Time and Date: 2001/5/1 02:45 to 03:40 UT Location: ~10 km east of Harrisburg, PA, USA Conditions: Clear, good seeing, moderate light pollution Telescope: 114mm f/7.9 C4.5 Celstron Newtonian Oculars: 12.5mm Edscorp ortho (72x), 8mm Tele Vue Radian (112x), 2x Celestron Ultima Barlow lens (144x, 224x) Late Monday night I set up one of my small telescopes to have a quick look at the moon. While scanning along the terminator at 112x I chanced upon what I believe is a new lunar sunrise ray in the 163km walled plain Maginus (Rukl chart 73). When I first saw it the ray extended westward from the crater's eastern wall into the darkened crater floor illuminating the central peak. As time went by the ray broadened and brought more of the crater floor into view. Barlowing the 12.5mm ortho (144x) allowed me to witness the event in fine fashion. I took a number of eyepiece projection photographs using 17 and 26mm Tele Vue Ploessls. Hopefully I was able to capture the Maginus Lunar Sunrise Ray on film. Dave Mitsky
Using Harry Jamieson's "Lunar Observer's Toolkit", the empheris for the date and time in question, shows the following:
Ephemeris For 2001/ 5/ 1 at 3:15 U.T. Site Longitude: 75.883 J.D. 2452030.63542 Site Latitude: 40.150 Sun's Alt. -29.56° (Dark) Site Elevation: 173 meters Moon's Alt. 40.76° Earth's Selen Sun's Selen Frac ------- Topocentric ------- Long Lat Colong Lat Illum Phase Distance Semi-Dia HP ° ° ° ° Angle° kms " ' -0.97 -4.06 6.57 -1.30 0.549 84.8 366,027.51 979.41 59.31 -------- Moon's --------- Perigee Date/ Apogee Date/ Anomalistic R.A. Dec. Parallax Parallax Phase 9h 19m 19s 18° 57' 13" 2001/ 5/ 2 3:38 2001/ 4/17 6: 7 0.968 59.36' 54.21' Moon's Age P.A. of Axis (d) ° 7.491 18.94
Location Map & Crater Description:
MAGINUS, -085, -770 [Italian Astronomer, 1555-1617]. A great mountain-walled depression, 110 miles in diameter, with more or less ruinous walls and broad inner slopes, disturbed by numerous craters, especially on the east and the north. Many projections run on to the floor, forming little bays, several being the relics of once-prominent rings. The lower reaches of the slopes are very gentle; the outer glacis is equally gentle and little elevated about the surface, especially on the south and the north-east.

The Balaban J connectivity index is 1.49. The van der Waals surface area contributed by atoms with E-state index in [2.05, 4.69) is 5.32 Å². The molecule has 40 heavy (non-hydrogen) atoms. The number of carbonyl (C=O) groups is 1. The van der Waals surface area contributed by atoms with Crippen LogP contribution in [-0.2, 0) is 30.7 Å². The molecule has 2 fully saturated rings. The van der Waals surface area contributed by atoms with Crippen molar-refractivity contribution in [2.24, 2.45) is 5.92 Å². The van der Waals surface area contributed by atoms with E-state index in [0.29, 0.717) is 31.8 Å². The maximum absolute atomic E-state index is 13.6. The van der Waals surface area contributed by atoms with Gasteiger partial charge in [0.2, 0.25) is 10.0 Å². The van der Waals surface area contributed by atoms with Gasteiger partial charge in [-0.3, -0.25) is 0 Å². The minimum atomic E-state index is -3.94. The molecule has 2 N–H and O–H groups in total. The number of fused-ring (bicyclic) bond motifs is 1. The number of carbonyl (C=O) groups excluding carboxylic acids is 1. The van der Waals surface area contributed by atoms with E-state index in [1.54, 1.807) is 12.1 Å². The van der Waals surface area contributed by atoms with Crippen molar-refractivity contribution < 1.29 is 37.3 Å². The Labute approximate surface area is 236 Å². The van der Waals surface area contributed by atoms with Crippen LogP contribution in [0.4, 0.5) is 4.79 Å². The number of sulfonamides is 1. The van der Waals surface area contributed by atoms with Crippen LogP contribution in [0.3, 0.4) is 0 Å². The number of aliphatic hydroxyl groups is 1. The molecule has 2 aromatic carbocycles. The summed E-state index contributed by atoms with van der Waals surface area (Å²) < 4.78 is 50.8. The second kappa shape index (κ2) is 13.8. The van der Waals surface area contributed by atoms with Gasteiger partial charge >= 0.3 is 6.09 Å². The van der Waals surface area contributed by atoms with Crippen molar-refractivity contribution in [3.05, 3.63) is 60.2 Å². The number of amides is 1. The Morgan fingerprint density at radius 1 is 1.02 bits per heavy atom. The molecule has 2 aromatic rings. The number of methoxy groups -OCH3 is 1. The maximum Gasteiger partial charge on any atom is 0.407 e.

The crest rises 14,000 feet above the interior on the west. Of the numerous ring plains that have broken the symmetry of Maginus, the largest is G, on the south-east, 30 miles in diameter with broad west slopes, a triangle of craters on the north-east, a crater on the south and craters and craterlets on the floor. East of G are other craters. On the north-east is a group of large craters, some with central peaks. The most southerly of these craters is N, which lies quite out on the floor, on the north edge of which is a ruined ring with fragmentary walls. On the western side of the floor are many craters; the largest, A, has a crater-row, running north-east. A little to the west of the centre of Maginus is a group of hills, the highest attaining 2,000 feet. Southwest of this is another mountain group, and farther south a large ruined ring lies against the inner slope. Another low ring is B, near the west wall, with hills on its interior; others are found on the east. With powerful telescopes the floor of Maginus us seen to be sprinkled over with numerous craterpits, hillocks, swellings and craterlets.From the book The Moon, by Moore and Wilkins (Faber & Faber, 1955):